The elephant in the room…

It has been far too long since I posted regarding the Mountain Farmlet.

So here is why…

 

  • Due to our health issues we are no longer able to do the work that needs to be done to make it livable for us there.
  • Also due to our health issues we have no money to pay someone else to complete the work for us
  • We are planing to sell the property.

Bob and I are realizing that our little acre here is about all we can manage.  We are making plans with the folks who own the property behind us to lease it so I can have my pygmy goats, but that is at least a year down the line.

Bob has greatly improved since his diagnosis of COPD and resulting treatments, but working wears him out entirely.   He still enjoys it, but needs more breaks.

Me?  Since my knee surgery my arthritis has taken over my life!  Thankfully, my knee has healed enough that I was able to get some of my raised beds planted this spring.  Going out there each day puts a smile on my face to be sure!  However, some mornings find me hitching and lurching just to get out to take care of Polly, Fredric and the chickens.

Due to an old *injury to my thumb when we moved here eight years ago, I am now having to go in for surgery on the  22nd. to remove bone and build a replacement out of restructured tendon at the base of my left thumb and just above the wrist.  The swelling and pain find me dropping things unexpectedly throughout the day, and also limit what I can do in the studio, ergo fewer posts about my quilting and sewing.

I find it hard to believe that at the time we decided to buy the property in Tuscumbia we were both in seemingly great health and now we realize that we just have to let it go.

Anyone want to buy 25 acres with an antique home that needs lots of TLC?  It has a new tin roof!  🙂

So I am certain that most of you know this old joke, but I’ll post it anyway:

know how to make god laugh?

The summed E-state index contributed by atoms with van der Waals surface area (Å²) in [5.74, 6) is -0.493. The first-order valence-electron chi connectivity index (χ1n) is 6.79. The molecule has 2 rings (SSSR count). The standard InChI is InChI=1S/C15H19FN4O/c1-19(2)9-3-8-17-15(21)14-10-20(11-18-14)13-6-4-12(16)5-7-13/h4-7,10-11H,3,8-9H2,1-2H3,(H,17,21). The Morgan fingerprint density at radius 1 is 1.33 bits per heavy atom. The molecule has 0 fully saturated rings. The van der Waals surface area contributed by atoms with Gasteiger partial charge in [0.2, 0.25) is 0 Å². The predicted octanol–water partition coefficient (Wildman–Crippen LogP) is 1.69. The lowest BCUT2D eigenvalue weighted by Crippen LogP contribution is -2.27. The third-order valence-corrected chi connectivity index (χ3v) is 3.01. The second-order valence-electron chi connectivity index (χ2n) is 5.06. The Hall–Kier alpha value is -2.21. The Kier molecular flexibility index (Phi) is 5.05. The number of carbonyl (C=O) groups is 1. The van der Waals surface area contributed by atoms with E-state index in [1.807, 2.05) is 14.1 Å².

just tell him your plans.

Today will be spent unpacking the boxes I packed three years ago when I thought we were moving, and the rest of the week will find me busy with setting the guest bedroom back to rights.

are we sad?

yes, who wouldn’t be,

but we are also realistic about what we can handle.

Last week Bob was off work all week and we put another 13 Stay-Puffts into the freezer.  I got smart this time and cooked down all the bits and bones to make soup starter for this winter.  So now that too is all packed and waiting for us when the weather gets cold.  We now have plenty of chicken for the next year (meaning the next 12 months).  We also purchased bulk lamb (for Armenian sausage) and pork butt to make sweet Italian sausages for this next year .  It was a joy to be able to season them with mint and herbs from my garden!

Our freezer is full and we have a roof over our heads.

Life is good!

OK, lots to do before the 22nd.  I am going to get to work now.

These were taken this morning.  As always, please click for better viewing!

*When unpacking the moving van a 45 pound box of books fell onto my hand and pinned my thumb down onto to my arm.  It took several attempts before my brother-in-law and I could manage to dislodge it.  😯

In the Garden: planting octopi

Last month my order from Stark’s Nursery arrived, and the box was almost as big as me!  It contained three bare root fruit trees, an apple, peach, and plum, and twenty asparagus plants.

I was delighted!

We planted the three trees that very Sunday, and I took care of the asparagus on Monday.   I must confess that planting asparagus is like trying to plant an octopus!  Or in this case twenty octopi!  It was very hard work, and Violet helped, but I was tired!

PROCEDURE:

First you dig the hole, then mound up the dirt in the center and place your octopus over the mound like this.

So what’s so hard about that you ask?